Wednesday, 9 November 2011

LA Noire - Why The Bodies Look Wrong

So Brendan McNamara has commented on what a lot of people have noticed about the dissonance between facial animation and body animation in LA Noire:
McNamara: why you thought LA Noire's characters were "dead from the neck down"

"That's because we had all this animation in the neck and all this animation in the face, but the clothes don't move. Once you get to the level that people can actually see that level of realism, then people expect to see clothes moving and the rest of the body moving in a way we can't replicate in video games."

I'm afraid I don't buy this at all. The problems stem from the way the performance is captured, and the fact two different techniques are being used to do this. Behind the Scenes of LA Noire

1. Body Capture
The body is captured in the traditional manner with actors working together in the studio. This is a proven technique, and is used by most AAA studios. There are different ways to get the facial information - Naughty Dog records only body performance, then hand animates the faces (using videos for reference). This creates a very stylized animation for the faces - not necessarily realistic. Compare this to Avatar, Heavenly Sword or TinTin, where facial performance and body performance are captured using the same technique - small dots that are tracked by the cameras. With the right density of information, a good solver and a decent facial rig, good results can be generated - but at this resolution there is the very real danger of the Uncanny Valley - the slightest error being magnified and ruining the whole effect (like the dead eyes of Polar Express).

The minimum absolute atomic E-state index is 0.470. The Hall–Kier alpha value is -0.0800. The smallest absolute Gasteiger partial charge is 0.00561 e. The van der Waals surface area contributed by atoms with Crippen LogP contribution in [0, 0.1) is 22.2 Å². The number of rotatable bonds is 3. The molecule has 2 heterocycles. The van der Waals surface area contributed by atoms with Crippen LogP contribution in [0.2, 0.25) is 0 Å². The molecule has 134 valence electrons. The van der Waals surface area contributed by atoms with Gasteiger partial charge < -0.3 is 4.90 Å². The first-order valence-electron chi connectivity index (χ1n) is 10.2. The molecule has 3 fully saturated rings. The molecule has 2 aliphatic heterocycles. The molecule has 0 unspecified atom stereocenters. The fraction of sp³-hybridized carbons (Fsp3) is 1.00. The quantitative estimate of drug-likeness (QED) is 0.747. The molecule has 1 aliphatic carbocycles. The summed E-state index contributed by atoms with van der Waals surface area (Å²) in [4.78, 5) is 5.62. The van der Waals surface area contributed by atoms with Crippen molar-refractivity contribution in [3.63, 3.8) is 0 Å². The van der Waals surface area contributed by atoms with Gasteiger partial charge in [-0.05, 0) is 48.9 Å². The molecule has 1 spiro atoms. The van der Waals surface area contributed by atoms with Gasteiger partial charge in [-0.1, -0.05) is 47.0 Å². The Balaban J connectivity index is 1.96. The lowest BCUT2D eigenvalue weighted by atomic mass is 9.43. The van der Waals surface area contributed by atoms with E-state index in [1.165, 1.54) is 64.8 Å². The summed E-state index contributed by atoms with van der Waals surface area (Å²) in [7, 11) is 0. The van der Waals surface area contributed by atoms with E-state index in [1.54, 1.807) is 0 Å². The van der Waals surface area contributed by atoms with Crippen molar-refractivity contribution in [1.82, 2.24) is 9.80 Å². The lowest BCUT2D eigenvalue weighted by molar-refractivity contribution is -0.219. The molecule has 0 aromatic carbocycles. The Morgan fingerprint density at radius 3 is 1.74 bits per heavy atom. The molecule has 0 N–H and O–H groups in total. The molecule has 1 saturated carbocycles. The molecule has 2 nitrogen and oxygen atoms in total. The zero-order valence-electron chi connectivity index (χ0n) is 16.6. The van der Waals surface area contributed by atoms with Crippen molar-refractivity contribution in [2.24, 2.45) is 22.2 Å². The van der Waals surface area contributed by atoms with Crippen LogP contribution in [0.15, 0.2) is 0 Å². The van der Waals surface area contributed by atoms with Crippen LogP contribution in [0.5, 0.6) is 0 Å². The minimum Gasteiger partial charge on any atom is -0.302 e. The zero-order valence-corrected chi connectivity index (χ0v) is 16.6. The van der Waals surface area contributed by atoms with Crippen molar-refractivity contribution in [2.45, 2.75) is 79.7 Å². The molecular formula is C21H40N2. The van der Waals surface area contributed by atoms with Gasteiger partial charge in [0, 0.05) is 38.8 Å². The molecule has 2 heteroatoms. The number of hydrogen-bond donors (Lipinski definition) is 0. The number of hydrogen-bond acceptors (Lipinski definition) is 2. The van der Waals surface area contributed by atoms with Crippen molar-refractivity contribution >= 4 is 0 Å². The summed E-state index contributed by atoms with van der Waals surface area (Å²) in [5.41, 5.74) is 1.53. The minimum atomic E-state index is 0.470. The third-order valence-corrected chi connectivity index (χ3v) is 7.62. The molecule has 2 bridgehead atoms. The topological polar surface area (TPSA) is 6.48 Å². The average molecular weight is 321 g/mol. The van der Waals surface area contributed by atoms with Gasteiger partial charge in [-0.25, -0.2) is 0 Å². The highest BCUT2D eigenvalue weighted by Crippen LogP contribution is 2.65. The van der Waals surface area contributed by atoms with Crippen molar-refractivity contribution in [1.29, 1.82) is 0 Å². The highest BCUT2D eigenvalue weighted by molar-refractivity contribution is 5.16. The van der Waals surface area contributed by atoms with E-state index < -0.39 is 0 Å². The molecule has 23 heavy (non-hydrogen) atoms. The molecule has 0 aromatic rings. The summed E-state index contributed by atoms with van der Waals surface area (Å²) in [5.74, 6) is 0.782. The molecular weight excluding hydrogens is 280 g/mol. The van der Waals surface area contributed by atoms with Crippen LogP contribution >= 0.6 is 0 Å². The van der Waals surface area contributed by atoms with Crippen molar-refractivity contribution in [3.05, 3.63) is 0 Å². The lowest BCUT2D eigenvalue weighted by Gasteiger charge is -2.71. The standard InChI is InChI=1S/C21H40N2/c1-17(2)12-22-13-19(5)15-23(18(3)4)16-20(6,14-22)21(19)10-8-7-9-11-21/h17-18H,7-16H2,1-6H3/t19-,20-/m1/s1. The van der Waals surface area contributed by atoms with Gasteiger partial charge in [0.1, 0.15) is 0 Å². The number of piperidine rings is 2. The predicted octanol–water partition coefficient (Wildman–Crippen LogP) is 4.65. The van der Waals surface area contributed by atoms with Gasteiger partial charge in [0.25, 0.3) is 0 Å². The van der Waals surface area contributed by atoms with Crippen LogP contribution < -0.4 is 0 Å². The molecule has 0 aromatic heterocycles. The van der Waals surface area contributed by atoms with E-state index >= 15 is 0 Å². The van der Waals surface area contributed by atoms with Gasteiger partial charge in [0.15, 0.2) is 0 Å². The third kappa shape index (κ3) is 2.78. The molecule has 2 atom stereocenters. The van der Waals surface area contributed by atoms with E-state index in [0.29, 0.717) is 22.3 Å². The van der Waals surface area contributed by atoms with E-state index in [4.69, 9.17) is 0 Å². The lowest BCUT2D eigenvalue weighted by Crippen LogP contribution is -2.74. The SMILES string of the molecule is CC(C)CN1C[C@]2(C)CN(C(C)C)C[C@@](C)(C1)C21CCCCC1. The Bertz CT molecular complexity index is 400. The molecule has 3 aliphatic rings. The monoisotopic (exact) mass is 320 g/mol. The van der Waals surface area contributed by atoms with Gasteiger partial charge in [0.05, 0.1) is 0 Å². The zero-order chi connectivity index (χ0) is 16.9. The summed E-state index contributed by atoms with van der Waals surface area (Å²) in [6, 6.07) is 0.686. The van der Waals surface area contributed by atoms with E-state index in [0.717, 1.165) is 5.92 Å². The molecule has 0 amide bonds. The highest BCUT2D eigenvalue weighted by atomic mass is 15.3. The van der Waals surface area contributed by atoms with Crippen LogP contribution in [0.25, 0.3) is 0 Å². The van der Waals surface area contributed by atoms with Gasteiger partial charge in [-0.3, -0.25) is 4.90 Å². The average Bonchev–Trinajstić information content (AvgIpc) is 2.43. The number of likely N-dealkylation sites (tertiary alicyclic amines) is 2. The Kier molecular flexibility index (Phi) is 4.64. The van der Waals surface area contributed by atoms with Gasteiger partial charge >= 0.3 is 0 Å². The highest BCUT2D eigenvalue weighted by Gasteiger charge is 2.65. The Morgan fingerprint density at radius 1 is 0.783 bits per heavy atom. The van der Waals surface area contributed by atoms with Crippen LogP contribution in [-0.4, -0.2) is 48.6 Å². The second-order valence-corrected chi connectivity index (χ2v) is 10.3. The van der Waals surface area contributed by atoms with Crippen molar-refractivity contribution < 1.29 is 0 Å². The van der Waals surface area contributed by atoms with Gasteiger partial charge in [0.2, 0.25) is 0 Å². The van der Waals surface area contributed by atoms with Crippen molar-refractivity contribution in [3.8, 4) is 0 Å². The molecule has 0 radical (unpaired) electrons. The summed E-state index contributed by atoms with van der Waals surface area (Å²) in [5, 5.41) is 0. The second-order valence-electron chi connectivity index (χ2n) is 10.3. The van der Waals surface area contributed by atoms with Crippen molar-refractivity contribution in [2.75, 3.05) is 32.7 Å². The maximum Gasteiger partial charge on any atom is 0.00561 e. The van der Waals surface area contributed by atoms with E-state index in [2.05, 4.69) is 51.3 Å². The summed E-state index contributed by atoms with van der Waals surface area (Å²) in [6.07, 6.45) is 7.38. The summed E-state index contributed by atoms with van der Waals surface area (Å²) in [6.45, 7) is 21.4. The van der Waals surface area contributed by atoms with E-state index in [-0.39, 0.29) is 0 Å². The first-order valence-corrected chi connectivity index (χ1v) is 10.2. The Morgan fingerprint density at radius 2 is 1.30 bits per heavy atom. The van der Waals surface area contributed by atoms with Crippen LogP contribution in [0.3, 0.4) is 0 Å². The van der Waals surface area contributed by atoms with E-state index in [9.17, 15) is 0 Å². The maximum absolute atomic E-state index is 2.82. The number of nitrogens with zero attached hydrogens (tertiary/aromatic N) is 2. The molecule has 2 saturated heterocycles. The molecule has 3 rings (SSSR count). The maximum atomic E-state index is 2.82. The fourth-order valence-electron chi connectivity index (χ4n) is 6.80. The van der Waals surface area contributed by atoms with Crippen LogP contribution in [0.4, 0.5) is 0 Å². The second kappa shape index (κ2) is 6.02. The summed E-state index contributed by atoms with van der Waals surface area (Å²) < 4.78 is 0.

2. Facial Capture
This is the unique and impressive tech part of LA Noire. The facial capture uses 3D scanning of the actual face, which is then mapped onto the character's face. In order to do this, the actor has to sit very still on a chair while a number of cameras are targeted at their face.
  • This results in a very high resolution capture, but has several significant problems. 
  • The actor must remain facing a certain direction, they cannot turn their head. 
  • There is only one of these rigs at any one time, so actor's performances are captured in isolation. 
  • They are required to act in a sitting position only. 

You can instantly see that this is going to have an impact on their performance. They cannot move around much, and they have no-one to reflect off.

3. Combining
This is where LA Noire falls down - every performance is effectively two performances. The body and face are combined, and this is why there is a dissonance.

It is very difficult to get ADR (Automated Dialog Replacement) to match when re-recording voice work (hence why it is often obvious, or is done when the character is not facing the camera). Effectively the entire performance is ADR'd across the whole game and this is why they don't match a lot of the time - humans are very good at picking up on human movements, so can instantly spot this difference.

No amount of clever work on the clothing will fix this issue - for this technology to really work, they need to be able to capture the whole performance at once.

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